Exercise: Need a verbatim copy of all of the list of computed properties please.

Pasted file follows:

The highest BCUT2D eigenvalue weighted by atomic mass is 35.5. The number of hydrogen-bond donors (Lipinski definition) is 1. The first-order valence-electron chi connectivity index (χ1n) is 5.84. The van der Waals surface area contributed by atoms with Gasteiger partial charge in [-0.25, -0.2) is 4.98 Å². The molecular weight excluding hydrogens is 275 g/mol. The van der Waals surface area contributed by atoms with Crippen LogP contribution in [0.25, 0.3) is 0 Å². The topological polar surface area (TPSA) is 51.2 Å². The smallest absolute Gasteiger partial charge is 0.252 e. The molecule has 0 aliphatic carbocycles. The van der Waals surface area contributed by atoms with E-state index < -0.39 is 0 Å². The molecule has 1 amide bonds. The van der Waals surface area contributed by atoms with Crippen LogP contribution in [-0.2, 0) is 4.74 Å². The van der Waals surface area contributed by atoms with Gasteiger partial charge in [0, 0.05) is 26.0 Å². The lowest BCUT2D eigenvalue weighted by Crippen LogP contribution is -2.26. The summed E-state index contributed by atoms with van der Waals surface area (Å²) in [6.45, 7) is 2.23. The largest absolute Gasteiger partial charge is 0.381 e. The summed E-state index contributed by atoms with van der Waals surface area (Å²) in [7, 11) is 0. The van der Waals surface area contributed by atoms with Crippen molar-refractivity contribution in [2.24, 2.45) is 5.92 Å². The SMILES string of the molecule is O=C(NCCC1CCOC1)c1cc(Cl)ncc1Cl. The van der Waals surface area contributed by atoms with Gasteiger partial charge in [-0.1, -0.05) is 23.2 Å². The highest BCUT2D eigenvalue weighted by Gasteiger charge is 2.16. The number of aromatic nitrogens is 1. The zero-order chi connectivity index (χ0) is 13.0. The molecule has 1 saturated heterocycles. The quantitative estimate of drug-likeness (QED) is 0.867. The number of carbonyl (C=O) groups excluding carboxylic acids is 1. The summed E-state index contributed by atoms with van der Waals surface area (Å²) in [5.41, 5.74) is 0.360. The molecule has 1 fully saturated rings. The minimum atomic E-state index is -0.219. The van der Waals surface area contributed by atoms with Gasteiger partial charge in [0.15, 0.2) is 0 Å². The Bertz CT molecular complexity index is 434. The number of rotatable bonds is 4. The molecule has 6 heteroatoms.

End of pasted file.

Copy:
The highest BCUT2D eigenvalue weighted by atomic mass is 35.5. The number of hydrogen-bond donors (Lipinski definition) is 1. The first-order valence-electron chi connectivity index (χ1n) is 5.84. The van der Waals surface area contributed by atoms with Gasteiger partial charge in [-0.25, -0.2) is 4.98 Å². The molecular weight excluding hydrogens is 275 g/mol. The van der Waals surface area contributed by atoms with Crippen LogP contribution in [0.25, 0.3) is 0 Å². The topological polar surface area (TPSA) is 51.2 Å². The smallest absolute Gasteiger partial charge is 0.252 e. The molecule has 0 aliphatic carbocycles. The van der Waals surface area contributed by atoms with E-state index < -0.39 is 0 Å². The molecule has 1 amide bonds. The van der Waals surface area contributed by atoms with Crippen LogP contribution in [-0.2, 0) is 4.74 Å². The van der Waals surface area contributed by atoms with Gasteiger partial charge in [0, 0.05) is 26.0 Å². The lowest BCUT2D eigenvalue weighted by Crippen LogP contribution is -2.26. The summed E-state index contributed by atoms with van der Waals surface area (Å²) in [6.45, 7) is 2.23. The largest absolute Gasteiger partial charge is 0.381 e. The summed E-state index contributed by atoms with van der Waals surface area (Å²) in [7, 11) is 0. The van der Waals surface area contributed by atoms with Crippen molar-refractivity contribution in [2.24, 2.45) is 5.92 Å². The SMILES string of the molecule is O=C(NCCC1CCOC1)c1cc(Cl)ncc1Cl. The van der Waals surface area contributed by atoms with Gasteiger partial charge in [-0.1, -0.05) is 23.2 Å². The highest BCUT2D eigenvalue weighted by Gasteiger charge is 2.16. The number of aromatic nitrogens is 1. The zero-order chi connectivity index (χ0) is 13.0. The molecule has 1 saturated heterocycles. The quantitative estimate of drug-likeness (QED) is 0.867. The number of carbonyl (C=O) groups excluding carboxylic acids is 1. The summed E-state index contributed by atoms with van der Waals surface area (Å²) in [5.41, 5.74) is 0.360. The molecule has 1 fully saturated rings. The minimum atomic E-state index is -0.219. The van der Waals surface area contributed by atoms with Gasteiger partial charge in [0.15, 0.2) is 0 Å². The Bertz CT molecular complexity index is 434. The number of rotatable bonds is 4. The molecule has 6 heteroatoms.